Marine scout snipers use ‘murder holes’ in Afghanistan


Cpl. Jon-Paul Abatte, a scout sniper with 1st Battalion, 1st Marines, eyes Taliban fighters through the optic on his m110 semi-automatic sniper rifle on Thursday in Trek Nawa, Afghanistan. (Dan Lamothe / Staff)

TREK NAWA, Afghanistan – In the chilly dark night, a telltale sound made it clear the scout sniper team was inside the mud compound.

CLINK. CLINK. CLINK. The Marines swung axes, hammers and other tools at the mud walls, preparing for a morning attack on Taliban fighters in the surrounding countryside.

U.S. snipers use the tools to knock “murder holes” into a compound’s walls, creating “hides” from which they observe and engage targets.

It has been widely reported that insurgents use the holes against coalition forces, but they’re not the only ones. It’s a smart tactic: The snipers can observe a region and establish positive identification on an insurgent, all from the relative safety of a compound’s walls.

I saw the practice in action early Thursday in Trek Nawa, the volatile area between Marjah and Nawa districts. The Marines with Blackheart 2, a scout sniper unit with 1st Battalion, 1st Marines, out of Camp Pendleton, Calif., took me along on a mission that left the wire well before dawn – a rare opportunity for a journalist.

The eight-man team, led by Sgt. Joshua Ott, also had an interpreter and three Afghan soldiers along for the operation. Two of the Afghans were armed with Remington 700s, a 7.62mm sniper rifle made in the U.S.

I’ll withhold additional details for now because I’m preparing a long-form narrative story about the mission and scout sniper operations in Afghanistan. It’s fair to say, however, that it was a bad day for the Taliban.

On an unrelated note, photographer Colin Kelly and I have since moved back to Camp Leatherneck, the Marine Corps’ largest base in Afghanistan. We’re preparing for our eventual departure back to the U.S. We’d like to thank the Marines we embedded with along the way and all of you who have visited this blog during our month in Helmand province.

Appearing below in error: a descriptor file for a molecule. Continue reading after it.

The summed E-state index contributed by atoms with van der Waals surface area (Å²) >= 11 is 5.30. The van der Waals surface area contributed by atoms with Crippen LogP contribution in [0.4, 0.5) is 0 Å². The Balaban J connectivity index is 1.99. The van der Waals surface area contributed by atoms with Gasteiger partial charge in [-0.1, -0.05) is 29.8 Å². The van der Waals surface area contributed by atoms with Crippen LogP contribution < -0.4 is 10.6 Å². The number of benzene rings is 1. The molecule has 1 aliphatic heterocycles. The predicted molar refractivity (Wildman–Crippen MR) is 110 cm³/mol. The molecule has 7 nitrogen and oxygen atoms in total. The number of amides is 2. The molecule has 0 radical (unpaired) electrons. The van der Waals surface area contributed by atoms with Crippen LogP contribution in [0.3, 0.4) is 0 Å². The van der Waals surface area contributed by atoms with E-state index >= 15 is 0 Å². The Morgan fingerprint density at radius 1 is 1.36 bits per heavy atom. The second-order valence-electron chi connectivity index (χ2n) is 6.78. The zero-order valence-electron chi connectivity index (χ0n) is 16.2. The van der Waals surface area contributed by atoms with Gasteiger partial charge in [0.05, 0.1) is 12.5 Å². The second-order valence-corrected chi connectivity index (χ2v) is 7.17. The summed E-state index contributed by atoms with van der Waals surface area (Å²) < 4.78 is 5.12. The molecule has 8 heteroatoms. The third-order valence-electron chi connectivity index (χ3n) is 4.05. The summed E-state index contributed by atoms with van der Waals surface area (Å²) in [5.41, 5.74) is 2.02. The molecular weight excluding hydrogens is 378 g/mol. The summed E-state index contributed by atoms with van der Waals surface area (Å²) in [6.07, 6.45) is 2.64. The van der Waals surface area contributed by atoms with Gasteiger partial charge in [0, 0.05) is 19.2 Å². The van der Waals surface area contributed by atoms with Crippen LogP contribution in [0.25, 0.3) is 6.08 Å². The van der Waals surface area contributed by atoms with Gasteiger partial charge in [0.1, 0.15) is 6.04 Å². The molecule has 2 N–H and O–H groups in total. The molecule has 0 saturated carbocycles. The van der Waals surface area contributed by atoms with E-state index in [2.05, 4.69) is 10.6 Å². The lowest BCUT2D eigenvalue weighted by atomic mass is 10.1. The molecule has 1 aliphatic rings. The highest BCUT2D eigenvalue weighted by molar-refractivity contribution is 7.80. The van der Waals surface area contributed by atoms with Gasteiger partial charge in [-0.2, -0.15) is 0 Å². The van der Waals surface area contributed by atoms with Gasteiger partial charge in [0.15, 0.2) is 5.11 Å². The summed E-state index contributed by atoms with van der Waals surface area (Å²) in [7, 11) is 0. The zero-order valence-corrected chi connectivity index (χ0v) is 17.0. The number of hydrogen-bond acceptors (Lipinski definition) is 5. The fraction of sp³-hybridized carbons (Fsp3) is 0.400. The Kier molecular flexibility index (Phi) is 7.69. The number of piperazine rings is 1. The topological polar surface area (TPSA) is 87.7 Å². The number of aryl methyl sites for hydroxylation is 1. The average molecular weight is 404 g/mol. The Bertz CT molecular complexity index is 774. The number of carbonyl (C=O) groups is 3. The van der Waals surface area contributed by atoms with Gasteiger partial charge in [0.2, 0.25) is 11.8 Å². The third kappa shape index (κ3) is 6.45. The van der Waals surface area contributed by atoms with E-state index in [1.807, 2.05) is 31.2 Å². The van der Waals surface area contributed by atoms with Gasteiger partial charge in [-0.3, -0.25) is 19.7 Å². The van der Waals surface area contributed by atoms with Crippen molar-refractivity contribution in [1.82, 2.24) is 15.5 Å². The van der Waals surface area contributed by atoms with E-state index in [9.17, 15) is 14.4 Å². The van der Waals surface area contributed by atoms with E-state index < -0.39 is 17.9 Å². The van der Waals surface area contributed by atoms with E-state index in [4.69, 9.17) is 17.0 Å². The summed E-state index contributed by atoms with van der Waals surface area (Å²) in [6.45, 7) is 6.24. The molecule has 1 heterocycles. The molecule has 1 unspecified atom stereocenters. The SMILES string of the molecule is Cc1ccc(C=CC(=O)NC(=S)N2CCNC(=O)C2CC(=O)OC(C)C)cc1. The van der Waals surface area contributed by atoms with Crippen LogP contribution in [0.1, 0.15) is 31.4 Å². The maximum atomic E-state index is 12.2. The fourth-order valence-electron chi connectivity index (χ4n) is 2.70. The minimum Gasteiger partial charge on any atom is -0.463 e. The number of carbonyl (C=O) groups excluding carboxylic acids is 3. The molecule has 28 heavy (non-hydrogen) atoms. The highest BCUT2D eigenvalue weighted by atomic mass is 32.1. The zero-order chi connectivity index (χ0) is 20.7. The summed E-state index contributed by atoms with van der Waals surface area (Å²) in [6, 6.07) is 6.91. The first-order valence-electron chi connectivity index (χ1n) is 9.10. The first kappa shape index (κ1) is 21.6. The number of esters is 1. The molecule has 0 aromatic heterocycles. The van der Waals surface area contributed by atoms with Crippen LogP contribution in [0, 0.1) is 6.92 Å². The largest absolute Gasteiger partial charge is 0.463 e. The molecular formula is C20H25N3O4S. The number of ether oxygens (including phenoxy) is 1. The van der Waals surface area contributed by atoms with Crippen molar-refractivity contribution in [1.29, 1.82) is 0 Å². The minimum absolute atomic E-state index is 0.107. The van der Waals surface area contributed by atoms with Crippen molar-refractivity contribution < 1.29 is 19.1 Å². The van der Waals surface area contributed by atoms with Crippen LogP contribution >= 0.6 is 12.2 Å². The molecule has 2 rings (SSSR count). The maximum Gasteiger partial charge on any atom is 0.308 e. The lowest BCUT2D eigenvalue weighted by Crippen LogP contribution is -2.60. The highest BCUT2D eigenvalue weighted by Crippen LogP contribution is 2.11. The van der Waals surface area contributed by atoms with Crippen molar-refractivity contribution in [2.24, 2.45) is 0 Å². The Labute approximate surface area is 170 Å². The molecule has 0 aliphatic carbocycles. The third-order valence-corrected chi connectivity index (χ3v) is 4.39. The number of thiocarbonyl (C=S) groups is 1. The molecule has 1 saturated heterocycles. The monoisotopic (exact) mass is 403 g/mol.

We’ll have plenty many more anecdotes and photos from the trip to share in coming days.


About Author

I'm a senior writer with Marine Corps Times, covering ground warfare, manpower, weapons acquisition and other beats. I embedded in Afghanistan in spring 2010, and plan to return at least once in 2011.


  1. Charles Richmond on

    Great Job!! My son Cpl Scott Richmond is in this unit and on Nov. 3rd will be spending his 21st Birthday in that place… What a place for him to spend his 21st Birthday… Thanks for keeping us informed on the units good work!


  2. frank ludwig grossmann on

    To Charles Richmond: Best wishes to your son on his 21st birthday. Sadly, I don’t think he will be able to celebrate by going into a bar and ordering a drink legally. It’s just not that sort of place.

    In my day I and my friends were lucky to have a draft card (the universal ID in bars then) with our birthdate coded into the draft number. Being born in 1938, meant you had a “38” in the code, which could very easily be changed with a bit of candle wax (so if the cops demanded your card you could thumbnail the wax off and be alcohol illegal but not federal illegal) into a “36”.

    I remember Quinn, of Quinn’s bar in Boise, Idaho, leaning over the bar to wish me a happy birthday and remark that the birthday was sort of useless, as I and my friends had been downing Tom Collinses there for two years.

    I hope your son finds a more congenial location.

  3. Pingback: Battle Rattle - A Marine Corps Times Blog – Behind the Cover: Inside a scout sniper kill mission

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